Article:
Whilst great for cost savings on travel expenses, resource and availability, there are some drawbacks to virtual meetings. Now that meet ups can be arranged at the drop of a hat, it can leave you exposed to dirty tricks in negotiation. Issues such as calls being planned at the last minute and being sprung on you with little time to prepare, meetings being recorded, and not being able to fully gauge the mood of the room can be a real challenge. Try to counter act these negatives with a transparent, open and honest negotiation stance. If a meeting is being arranged that provides you with little time to prepare, don’t be afraid of proposing an alternative time that better suits your needs. Likewise, if the room is hard to read, use proven negotiation techniques, such as testing understanding, to ensure you remain on the same page.

  • Practice new skills

The most important element of negotiating virtually is clear communication. Communication skills are often overlooked in sales and negotiation training – which can be a costly mistake. The way we deliver our proposals when negotiating virtually can make the difference between a good deal and a bad one. Be sure to avoid common irritators – these being words or phrases which have the potential to irritate through self-praise or condescension, lack any persuasive function and are used to describe a person’s own position or proposal. Examples are words such as: ‘fair’, ‘reasonable’, ‘generous’ etc. and a more recent one we previously mentioned ‘due to the current situation’!   These words may irritate, and shut down conversations that are essential to your negotiation.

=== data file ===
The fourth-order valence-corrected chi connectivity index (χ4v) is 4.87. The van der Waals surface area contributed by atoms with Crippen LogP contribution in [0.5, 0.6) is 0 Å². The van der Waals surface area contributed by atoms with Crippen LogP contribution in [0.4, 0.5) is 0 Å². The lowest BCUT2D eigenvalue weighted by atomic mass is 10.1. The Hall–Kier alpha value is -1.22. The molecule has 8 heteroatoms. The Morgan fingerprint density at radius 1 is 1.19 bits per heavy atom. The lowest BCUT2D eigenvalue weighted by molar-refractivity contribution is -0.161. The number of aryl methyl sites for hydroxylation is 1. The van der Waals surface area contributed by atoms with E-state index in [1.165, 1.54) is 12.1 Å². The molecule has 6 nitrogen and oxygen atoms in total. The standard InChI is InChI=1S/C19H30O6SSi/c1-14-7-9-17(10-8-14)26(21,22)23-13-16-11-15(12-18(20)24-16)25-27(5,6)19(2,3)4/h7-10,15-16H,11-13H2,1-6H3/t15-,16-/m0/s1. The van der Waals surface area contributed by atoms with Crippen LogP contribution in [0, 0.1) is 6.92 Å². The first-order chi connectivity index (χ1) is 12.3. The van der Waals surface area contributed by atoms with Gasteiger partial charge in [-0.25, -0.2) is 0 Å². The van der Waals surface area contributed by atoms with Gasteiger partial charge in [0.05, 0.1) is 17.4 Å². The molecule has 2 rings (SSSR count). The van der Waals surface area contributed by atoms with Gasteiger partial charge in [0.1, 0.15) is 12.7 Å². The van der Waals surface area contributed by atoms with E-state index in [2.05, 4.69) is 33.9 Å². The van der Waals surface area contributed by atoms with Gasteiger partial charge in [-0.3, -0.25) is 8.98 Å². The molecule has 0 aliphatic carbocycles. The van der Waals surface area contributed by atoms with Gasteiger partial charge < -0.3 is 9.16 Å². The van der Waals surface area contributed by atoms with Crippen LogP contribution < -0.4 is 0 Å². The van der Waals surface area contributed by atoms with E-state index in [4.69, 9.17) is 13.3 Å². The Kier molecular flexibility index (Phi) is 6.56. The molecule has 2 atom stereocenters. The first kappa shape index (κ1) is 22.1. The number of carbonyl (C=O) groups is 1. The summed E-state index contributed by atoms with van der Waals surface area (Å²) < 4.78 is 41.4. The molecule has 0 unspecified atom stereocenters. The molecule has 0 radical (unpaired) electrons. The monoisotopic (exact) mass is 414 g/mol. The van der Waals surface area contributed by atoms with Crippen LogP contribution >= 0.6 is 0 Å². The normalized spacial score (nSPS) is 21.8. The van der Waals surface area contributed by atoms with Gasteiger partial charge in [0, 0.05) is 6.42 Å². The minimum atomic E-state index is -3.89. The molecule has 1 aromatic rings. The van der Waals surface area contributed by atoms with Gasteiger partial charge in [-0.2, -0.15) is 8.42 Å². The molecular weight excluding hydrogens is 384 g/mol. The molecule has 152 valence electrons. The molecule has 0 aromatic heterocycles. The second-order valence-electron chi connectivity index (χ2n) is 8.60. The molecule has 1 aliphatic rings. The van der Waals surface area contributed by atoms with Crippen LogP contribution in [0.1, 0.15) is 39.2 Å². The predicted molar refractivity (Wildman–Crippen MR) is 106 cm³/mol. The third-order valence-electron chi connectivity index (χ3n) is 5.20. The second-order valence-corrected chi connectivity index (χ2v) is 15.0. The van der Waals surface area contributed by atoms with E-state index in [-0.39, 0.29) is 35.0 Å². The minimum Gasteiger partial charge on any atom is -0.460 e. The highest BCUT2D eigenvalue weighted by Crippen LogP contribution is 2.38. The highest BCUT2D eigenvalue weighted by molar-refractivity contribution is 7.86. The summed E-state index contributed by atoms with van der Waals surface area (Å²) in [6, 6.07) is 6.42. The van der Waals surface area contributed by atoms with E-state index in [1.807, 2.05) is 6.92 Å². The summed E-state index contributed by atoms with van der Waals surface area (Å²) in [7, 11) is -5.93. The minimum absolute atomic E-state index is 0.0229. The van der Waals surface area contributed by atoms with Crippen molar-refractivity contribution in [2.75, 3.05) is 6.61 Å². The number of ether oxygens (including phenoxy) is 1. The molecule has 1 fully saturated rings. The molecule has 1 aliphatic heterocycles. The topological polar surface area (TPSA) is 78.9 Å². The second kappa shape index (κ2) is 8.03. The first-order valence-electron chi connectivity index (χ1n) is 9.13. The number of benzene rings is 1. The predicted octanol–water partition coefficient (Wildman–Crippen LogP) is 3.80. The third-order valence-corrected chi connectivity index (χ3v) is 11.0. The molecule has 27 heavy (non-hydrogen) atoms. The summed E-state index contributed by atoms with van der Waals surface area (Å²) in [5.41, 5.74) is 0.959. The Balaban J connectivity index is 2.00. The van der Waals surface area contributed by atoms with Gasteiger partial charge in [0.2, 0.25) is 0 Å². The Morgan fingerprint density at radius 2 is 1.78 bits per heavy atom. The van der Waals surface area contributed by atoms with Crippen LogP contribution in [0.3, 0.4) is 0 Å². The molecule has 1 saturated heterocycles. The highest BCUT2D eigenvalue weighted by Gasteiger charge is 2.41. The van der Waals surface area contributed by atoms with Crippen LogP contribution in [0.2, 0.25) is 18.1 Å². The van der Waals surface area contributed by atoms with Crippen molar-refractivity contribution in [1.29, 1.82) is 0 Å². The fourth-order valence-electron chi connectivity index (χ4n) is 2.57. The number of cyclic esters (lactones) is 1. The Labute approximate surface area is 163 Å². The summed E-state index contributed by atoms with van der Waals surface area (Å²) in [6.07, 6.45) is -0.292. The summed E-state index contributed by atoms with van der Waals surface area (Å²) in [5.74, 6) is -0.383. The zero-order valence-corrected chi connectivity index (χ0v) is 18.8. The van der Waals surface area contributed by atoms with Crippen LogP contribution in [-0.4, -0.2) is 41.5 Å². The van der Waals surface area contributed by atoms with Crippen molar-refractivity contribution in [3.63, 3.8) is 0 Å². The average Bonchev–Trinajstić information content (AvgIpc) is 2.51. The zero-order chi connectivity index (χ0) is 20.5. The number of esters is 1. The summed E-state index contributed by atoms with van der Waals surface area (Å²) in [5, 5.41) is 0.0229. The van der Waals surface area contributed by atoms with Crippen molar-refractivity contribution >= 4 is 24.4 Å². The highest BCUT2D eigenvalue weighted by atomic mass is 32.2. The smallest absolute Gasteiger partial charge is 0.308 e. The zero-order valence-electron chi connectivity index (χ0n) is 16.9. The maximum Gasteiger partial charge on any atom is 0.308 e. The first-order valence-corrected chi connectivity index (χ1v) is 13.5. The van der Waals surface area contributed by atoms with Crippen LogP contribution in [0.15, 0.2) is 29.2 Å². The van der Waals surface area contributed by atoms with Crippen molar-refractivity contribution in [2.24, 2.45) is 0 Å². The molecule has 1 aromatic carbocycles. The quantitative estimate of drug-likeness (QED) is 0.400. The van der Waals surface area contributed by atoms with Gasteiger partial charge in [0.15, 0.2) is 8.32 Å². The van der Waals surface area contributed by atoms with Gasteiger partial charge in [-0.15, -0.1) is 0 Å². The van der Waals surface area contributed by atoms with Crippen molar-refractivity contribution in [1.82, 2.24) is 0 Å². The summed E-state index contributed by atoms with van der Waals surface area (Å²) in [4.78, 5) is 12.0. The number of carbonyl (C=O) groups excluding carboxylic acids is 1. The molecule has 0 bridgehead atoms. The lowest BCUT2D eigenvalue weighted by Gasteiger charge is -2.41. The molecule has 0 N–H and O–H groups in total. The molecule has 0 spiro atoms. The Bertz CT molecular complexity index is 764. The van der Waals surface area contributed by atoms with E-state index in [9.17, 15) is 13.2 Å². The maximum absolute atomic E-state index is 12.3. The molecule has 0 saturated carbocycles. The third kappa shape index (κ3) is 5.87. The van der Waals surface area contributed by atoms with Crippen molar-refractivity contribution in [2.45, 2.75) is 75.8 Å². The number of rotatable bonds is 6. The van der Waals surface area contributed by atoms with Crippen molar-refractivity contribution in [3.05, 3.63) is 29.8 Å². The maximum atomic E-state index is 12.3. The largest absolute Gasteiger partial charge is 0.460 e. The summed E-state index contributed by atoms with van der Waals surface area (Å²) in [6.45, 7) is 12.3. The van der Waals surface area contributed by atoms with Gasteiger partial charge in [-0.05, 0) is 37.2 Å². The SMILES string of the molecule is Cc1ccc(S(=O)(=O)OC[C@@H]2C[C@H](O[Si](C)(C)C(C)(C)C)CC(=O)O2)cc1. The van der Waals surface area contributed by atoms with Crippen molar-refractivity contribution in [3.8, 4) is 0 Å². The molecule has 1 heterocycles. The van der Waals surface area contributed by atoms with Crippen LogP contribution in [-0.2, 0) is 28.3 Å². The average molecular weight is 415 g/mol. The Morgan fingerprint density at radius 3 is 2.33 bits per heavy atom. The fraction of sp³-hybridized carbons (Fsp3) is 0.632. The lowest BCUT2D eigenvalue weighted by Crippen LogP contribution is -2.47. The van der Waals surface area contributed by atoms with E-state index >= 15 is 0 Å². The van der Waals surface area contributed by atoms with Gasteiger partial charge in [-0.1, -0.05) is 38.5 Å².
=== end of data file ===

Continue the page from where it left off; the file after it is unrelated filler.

• Increased productivity and efficiency

You may find that virtual negotiations are much more productive and efficient compared to face to face ones. Discussions may flow much better and messages can be shared more rapidly via video-conferencing. Because people are in the comfort of their own environment, you may also find that there is a more relaxed tone to conversations, which means that ultimately decisions can be made faster, projects are executed on time and productivity is increased. Also, if all parties are agreeable, the use of annotation and chat tools, and even the little red recording button, are good ways to banish post factum arguments about exactly what was said and agreed.

However, when in this environment, it is important not to be cajoled into a false sense of security. Apply the same level of caution to negotiations as you would ordinarily and utilise any extra time you may have to your advantage with more in-depth negotiation preparation, so you’re not caught off guard.

This article was published in Global Banking & Finance, IT Supply Chain, CCR Magazine, Business 365, and BDaily News

About the Author
Tony Hughes

Written by Tony Hughes

Huthwaite's CEO, Tony actively promotes the cause for sales and service excellence, and is part of the judging panels for the National Sales Awards and The National Business Awards. In recognition of his outstanding contribution to Sales and Marketing, in 2010, Tony was presented with the inaugural ISMM Lifetime Achievement Award at The British Excellence in Sales and Marketing Awards.